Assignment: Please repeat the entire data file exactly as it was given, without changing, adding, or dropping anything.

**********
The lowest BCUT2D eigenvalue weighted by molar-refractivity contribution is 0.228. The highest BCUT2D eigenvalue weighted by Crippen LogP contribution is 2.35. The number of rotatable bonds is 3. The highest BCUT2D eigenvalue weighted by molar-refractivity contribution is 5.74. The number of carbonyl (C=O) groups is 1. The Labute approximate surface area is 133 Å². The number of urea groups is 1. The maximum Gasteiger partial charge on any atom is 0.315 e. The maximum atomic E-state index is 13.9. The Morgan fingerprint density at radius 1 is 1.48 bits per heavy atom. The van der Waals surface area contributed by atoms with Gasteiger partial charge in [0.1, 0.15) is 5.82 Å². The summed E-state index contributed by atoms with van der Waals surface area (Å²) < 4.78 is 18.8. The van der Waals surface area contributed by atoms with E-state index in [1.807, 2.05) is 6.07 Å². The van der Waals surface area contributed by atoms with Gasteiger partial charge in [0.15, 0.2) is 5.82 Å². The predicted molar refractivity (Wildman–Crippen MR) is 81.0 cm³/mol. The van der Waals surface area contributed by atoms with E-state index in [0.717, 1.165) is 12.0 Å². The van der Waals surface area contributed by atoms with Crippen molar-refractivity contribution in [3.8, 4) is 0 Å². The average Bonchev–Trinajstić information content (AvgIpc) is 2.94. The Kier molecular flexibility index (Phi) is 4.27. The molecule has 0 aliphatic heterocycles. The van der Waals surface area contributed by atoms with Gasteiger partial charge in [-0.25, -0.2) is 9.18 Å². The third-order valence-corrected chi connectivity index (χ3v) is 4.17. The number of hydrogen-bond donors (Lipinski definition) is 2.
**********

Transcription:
The lowest BCUT2D eigenvalue weighted by molar-refractivity contribution is 0.228. The highest BCUT2D eigenvalue weighted by Crippen LogP contribution is 2.35. The number of rotatable bonds is 3. The highest BCUT2D eigenvalue weighted by molar-refractivity contribution is 5.74. The number of carbonyl (C=O) groups is 1. The Labute approximate surface area is 133 Å². The number of urea groups is 1. The maximum Gasteiger partial charge on any atom is 0.315 e. The maximum atomic E-state index is 13.9. The Morgan fingerprint density at radius 1 is 1.48 bits per heavy atom. The van der Waals surface area contributed by atoms with Gasteiger partial charge in [0.1, 0.15) is 5.82 Å². The summed E-state index contributed by atoms with van der Waals surface area (Å²) < 4.78 is 18.8. The van der Waals surface area contributed by atoms with E-state index in [1.807, 2.05) is 6.07 Å². The van der Waals surface area contributed by atoms with Gasteiger partial charge in [0.15, 0.2) is 5.82 Å². The predicted molar refractivity (Wildman–Crippen MR) is 81.0 cm³/mol. The van der Waals surface area contributed by atoms with E-state index in [0.717, 1.165) is 12.0 Å². The van der Waals surface area contributed by atoms with Crippen molar-refractivity contribution in [3.8, 4) is 0 Å². The average Bonchev–Trinajstić information content (AvgIpc) is 2.94. The Kier molecular flexibility index (Phi) is 4.27. The molecule has 0 aliphatic heterocycles. The van der Waals surface area contributed by atoms with Gasteiger partial charge in [-0.25, -0.2) is 9.18 Å². The third-order valence-corrected chi connectivity index (χ3v) is 4.17. The number of hydrogen-bond donors (Lipinski definition) is 2.